A)

Peptic ulcer disease

B)

Hepatitis C virus (HCV) infection

C)

Dieulafoys lesions

D)

Diverticulosis

10.

A patient with esophageal variceal bleeding unresponsive to endoscopic therapy is receiving a balloon tamponade tube. Which of the following is an appropriate nursing intervention related to this procedure?

A)

Warm the tube before the physician inserts it.

B)

Lower the head of the bed so that the patients feet are above his heart.

C)

Encourage the patient to cough.

D)

Clean and lubricate the patients nostrils.

11.

The patient has an upper gastrointestinal hemorrhage. What pathological basis does the nurse least expect?

A)

Peptic ulcer disease

B)

Helicobacter pylori infection

C)

Infectious colitis

D)

Esophageal varices

12.

A patient has an acute upper gastrointestinal hemorrhage secondary to esophageal varices. What is the underlying pathophysiology of this type of gastrointestinal hemorrhage?

A)

Helicobacter pylori infection of esophagus, stomach, and duodenum

B)

Prolonged stress from multiple causes

C)

Portal hypertension from cirrhosis or other liver disease

D)

Overwhelming infection of jejunum and ileum

13.

An elderly patient with several comorbidities has experienced a massive upper GI hemorrhage from esophageal varices. No treatment has been initiated yet. What signs and symptoms does the nurse expect?

A)

Tachycardia and hypotension

B)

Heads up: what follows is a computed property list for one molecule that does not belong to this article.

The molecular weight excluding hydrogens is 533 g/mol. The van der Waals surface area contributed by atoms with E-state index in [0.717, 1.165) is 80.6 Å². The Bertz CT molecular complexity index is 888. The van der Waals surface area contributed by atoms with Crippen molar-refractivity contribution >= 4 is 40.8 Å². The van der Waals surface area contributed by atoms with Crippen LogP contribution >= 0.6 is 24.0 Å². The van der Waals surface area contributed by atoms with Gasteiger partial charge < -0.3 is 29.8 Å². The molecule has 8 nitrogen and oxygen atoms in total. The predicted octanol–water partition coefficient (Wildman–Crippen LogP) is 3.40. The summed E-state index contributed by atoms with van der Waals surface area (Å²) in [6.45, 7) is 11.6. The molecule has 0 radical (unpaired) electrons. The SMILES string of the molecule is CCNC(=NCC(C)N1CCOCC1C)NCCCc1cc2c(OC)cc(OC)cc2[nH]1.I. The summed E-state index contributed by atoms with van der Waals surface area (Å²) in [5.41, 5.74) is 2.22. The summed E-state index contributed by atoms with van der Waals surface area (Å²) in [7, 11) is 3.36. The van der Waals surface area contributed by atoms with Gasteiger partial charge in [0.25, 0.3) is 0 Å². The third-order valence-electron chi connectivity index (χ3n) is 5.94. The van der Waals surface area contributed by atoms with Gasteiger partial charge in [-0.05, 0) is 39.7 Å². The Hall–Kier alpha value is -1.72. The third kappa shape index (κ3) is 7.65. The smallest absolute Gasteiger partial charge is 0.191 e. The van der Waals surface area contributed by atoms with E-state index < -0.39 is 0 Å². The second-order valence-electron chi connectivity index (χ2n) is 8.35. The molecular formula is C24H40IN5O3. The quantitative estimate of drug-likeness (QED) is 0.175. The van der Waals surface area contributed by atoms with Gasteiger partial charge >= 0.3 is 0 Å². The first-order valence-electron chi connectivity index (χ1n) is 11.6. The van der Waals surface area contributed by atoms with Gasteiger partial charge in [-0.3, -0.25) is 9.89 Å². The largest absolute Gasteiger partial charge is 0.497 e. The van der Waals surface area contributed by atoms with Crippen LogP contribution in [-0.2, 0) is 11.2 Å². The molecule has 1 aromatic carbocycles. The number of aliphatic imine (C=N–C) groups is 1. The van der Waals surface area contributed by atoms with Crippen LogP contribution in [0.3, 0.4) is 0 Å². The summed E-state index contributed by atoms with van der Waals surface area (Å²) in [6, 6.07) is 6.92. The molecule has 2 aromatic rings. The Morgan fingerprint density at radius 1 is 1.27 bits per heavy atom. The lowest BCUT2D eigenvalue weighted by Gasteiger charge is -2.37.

Alert and oriented times 3

C)

Mild anemia without hypoxemia

D)

Normal peripheral circulation

14.

A patient with a massive upper gastrointestinal hemorrhage is exhibiting signs and symptoms of hypovolemic shock. What initial treatment does the nurse anticipate?

A)

Admission to a general care nursing unit for monitoring

B)

Initial fluid resuscitation with intravenous crystalloids

C)

Diet of clear liquids, advanced as tolerated

D)

Bed rest in semi-Fowlers position

15.

Intravenous vasopressin (Pitressin) has been ordered for a patient with recurrent esophageal varices causing upper gastrointestinal hemorrhage. What is the purpose of this therapy?

A)

Increases systemic blood pressure in shock

B)

Increases myocardial oxygen use and demand

C)

Reduces blood flow to the mesenteric circulation

D)

Causes constriction of the splanchnic arteries

16.

In a patient with a complete small bowel obstruction, what symptoms would the nurse be most likely to find?

A)

Absence of bowel sounds

B)

Acute, intermittent abdominal cramps

C)

Pain increased with emesis

D)

No evidence of hypovolemia

17.

In a patient with acute pancreatitis, what elevation in laboratory study results would the nurse expect?

A)

Serum potassium and calcium

B)

Arterial ionized calcium

C)

Serum amylase and lipase

D)

Arterial partial pressure of oxygen

18.

What is the underlying pathophysiologic process for pancreatitis?

A)

Inflammation from bowel endotoxins

B)

Autodigestion by pancreatic enzymes

C)

Inability of the pancreas to activate its enzymes

D)

Destruction of pancreatic tissue by bile

19.

A patient with acute pancreatitis is being cared for in intensive care. After several days of therapy, the patient has worsening hypoxemia that does not respond to oxygen therapy, lung sounds are diminished, and there is a patchy infiltrate on the chest x-ray. The patient also has a fever, abdominal distention, and severe pain despite narcotic therapy. What complication of pancreatitis does the nurse most suspect?